EDUCATION: General education is important to learn as puppies so they grow into a well-behaved dog. New puppy parents should start practising basics like sit, stay, come, shake/friends, down/lie down, drop it and heel. Don’t forget to offer treats and belly rubs when your puppy obeys, it’ll keep them motivated to continue learning.
HEALTH & WELLNESS: This is very important to get your puppy use to grooming at a young age to avoid fear or aggression in their routine. As puppies, get them used to regular exercise, grooming, teeth cleaning, brushing, baths, nail trims, collars and leashes, and looking in their mouth and ears.
SOUNDS: Since the world around your puppy is totally new sounds can be cause for fear. Try getting them used to barking, music, clapping, vacuum, doorbells, hairdryers, fireworks and sirens to build their confidence.
Get Them Comfortable in an Empty House
Test your dog’s behaviour when you leave the house and return. Walk out the door, lock it and take a quick walk around the block. When you get home listen to hear if your puppy is barking, whining or scratching at the door. These along with howling, drooling, panting and chewing doors are signs of separation anxiety. When you come back into the house, maintain a calm demeanor, and positively praise your dog. If you find your puppy getting agitated when you leave, turn on the radio or TV to give them background noise and some peace of mind.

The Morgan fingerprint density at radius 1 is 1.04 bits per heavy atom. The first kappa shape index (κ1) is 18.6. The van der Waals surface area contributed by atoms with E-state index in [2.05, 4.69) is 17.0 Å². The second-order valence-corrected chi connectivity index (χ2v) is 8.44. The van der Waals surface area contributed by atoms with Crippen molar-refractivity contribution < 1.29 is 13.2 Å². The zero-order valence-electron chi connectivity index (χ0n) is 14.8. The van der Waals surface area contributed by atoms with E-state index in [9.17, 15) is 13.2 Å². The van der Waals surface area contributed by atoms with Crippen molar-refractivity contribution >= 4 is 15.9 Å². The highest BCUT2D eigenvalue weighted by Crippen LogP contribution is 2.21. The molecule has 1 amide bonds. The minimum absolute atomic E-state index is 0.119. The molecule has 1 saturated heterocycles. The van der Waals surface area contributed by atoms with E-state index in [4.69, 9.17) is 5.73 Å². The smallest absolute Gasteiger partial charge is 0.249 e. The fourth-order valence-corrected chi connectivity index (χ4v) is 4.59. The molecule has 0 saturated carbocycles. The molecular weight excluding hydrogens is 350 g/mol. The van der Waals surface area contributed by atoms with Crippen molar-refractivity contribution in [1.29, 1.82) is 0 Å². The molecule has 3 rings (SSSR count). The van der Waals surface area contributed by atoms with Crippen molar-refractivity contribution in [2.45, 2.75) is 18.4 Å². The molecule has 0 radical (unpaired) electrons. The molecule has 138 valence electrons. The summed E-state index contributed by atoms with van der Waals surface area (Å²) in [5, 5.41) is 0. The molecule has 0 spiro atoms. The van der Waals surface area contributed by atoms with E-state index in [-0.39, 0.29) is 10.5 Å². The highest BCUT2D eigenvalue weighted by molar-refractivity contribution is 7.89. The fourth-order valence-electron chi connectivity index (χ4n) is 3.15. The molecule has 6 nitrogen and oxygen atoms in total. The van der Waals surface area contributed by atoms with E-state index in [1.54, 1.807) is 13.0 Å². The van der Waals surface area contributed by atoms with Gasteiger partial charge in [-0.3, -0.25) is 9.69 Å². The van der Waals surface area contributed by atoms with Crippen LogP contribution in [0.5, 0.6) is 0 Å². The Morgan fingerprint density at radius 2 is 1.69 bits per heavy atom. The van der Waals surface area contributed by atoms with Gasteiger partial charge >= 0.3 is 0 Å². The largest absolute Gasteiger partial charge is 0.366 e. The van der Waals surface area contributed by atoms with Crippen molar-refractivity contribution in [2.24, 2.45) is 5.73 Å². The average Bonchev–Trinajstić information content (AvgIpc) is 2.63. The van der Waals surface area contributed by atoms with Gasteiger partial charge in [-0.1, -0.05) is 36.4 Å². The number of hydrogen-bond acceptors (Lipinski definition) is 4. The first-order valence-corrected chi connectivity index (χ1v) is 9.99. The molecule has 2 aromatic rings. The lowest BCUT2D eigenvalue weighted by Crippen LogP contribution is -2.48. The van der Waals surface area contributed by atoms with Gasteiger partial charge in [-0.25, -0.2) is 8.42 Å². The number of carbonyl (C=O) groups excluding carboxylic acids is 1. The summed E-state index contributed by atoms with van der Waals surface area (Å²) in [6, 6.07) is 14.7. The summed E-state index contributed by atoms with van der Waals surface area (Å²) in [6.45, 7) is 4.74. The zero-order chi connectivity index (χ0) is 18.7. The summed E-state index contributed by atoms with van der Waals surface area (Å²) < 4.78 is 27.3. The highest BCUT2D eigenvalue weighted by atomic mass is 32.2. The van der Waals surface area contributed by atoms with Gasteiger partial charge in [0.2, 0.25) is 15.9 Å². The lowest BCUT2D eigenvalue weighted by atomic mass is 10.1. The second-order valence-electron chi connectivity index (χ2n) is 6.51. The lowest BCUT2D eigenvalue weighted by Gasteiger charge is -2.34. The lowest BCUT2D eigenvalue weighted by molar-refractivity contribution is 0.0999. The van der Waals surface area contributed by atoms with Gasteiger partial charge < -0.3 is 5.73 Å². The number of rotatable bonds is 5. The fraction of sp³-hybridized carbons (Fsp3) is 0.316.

If your dog is engaging in extreme, destructive behaviour while you are away, contact your veterinarian, a canine behaviourist or your daycare to discuss training alternatives to keep them relaxed.
Make Independent Play Time a Priority
Get your puppy use to playing alone. While these activities provide mental and physical stimulation, they also provide entertainment that can keep them occupied for hours. The good news is that you can build these activities and makes these treats by using things around your house. Try a few of these ideas to find out what your dog loves:
- Muffin Tin Brain Game – provides extra brain stimulation
- Pupsicles – a refreshing treat that doubles as a toy
- Kong Treats – stuff them with peanut butter and freeze them
Next time you leave the house, treat them to their favourite food or bone, something that will take them a while to eat. This will get them to associate you leaving as a good thing because they get a yummy, special treat to enjoy when they are alone.
Bring Them to Dogtopia Daycare
Dog daycare is the perfect place for your puppy to get the socialization and exercise they need when you can’t be with them. Your pup will enjoy playing with other dogs of a similar size and personality and you’ll have peace of mind knowing they are being watched by a highly trained and loving team. Plus, you can check in on them from home or work via live webcams. Each dog is evaluated to make sure they are comfortable in our open-play environment, and we make sure all dogs are up to date with vaccines. We follow strict health & safety protocols including no touch drop off. With a day packed with fun, they’ll come home happy and tired, and you’ll avoid the guilt of leaving them alone, a win-win for everyone! Find a Dogtopia daycare centre near you.